For the past 5 years, the Oklahoma Tobacco Help Line (OKHL) has served approximately 75,000 tobacco users in the state of Oklahoma, averaging over 1200 enrolments per month in the quitline. The OKHL provides incoming and outgoing phone counselling, mailed support materials and nicotine replacement medications for eligible callers. For this study, we added four questions to the standard demographic information collected during registration with the OKHL to determine height, weight and level of weight concerns. From March through June 2008, all adult smokers (18 and older) who called the OKHL were asked the following additional questions:
- How tall are you?
- How much do you weigh?
- On a scale of 0 to 100 where 0 = Not at all concerned and 100 = Very concerned, how concerned are you about gaining weight after quitting? (WC1)
- On a scale of 0 to 100 where 0 = Not at all concerned and 100 = Very concerned, how concerned would you be if quitting smoking caused you to permanently gain 10 pounds? (WC2)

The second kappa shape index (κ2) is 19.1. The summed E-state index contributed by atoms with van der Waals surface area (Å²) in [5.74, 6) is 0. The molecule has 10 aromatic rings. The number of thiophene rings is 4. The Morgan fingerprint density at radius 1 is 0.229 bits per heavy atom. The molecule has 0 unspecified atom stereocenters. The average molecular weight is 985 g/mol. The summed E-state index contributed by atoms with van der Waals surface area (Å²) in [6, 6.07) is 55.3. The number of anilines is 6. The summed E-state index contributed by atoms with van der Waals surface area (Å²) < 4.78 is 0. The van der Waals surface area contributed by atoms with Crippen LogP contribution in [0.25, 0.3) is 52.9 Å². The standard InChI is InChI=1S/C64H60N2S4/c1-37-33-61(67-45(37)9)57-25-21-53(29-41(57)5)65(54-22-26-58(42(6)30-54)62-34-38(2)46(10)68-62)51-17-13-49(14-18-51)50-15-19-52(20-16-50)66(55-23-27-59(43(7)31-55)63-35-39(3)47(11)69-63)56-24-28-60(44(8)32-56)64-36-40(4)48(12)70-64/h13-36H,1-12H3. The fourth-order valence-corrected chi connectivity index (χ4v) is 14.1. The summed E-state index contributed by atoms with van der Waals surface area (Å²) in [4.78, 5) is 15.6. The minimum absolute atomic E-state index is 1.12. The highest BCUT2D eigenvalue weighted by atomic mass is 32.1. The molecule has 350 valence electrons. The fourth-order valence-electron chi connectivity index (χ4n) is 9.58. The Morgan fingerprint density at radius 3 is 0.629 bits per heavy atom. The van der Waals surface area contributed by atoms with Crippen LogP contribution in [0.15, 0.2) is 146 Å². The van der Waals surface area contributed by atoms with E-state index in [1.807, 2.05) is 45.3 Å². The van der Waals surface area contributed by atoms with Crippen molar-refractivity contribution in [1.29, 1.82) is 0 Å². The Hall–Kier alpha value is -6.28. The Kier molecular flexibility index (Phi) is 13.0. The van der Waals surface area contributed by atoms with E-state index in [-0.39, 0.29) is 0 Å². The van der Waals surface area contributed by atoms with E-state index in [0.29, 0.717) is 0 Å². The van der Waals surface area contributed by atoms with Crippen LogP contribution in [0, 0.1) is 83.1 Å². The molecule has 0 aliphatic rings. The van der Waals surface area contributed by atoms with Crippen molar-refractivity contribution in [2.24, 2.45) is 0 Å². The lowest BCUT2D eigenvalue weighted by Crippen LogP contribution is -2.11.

We calculated body mass index (BMI) as weight in pounds divided by the square of height in inches multiplied by a conversion factor of 703. We classified individuals as very obese, obese, overweight, normal weight and underweight according to standard BMI cut-points of greater than 35, 30–35, 25–29.9, 18.5–24.9 and < 18.5, respectively (Freedman et al., 2006
; Stunkard & Wadden, 1993
). Individuals were considered to have significant weight concerns (WC3) if they rated either of the two weight concerns questions (WC1 or WC2) as 50 or greater (Perkins, Marcus, Levine et al., 2001
We used t-test and chi-square analyses for group comparisons. Since underweight individuals represented only 3% of the participants, we considered adding them to the normal weight group for comparisons. However, analyses revealed significant differences between the groups. Compared with normal weight participants, underweight participants were more likely to be female (62.2% vs. 76.6%, p < .01), less likely to smoke for more than 10 years (82.8% vs. 75.8%, p < .05) and less likely to have weight concerns (44.7% vs. 21.1%, p < .0001). We therefore excluded the underweight population from group comparisons of the three weight groups shown in (obese, overweight, normal weight). Note, however, that we repeated the analyses with the full sample (combining the underweight and normal weight participants) in three-way comparisons and found no differences from the findings reported here.
Characteristics of Smokers Calling the Oklahoma HelpLine (N = 3,8441)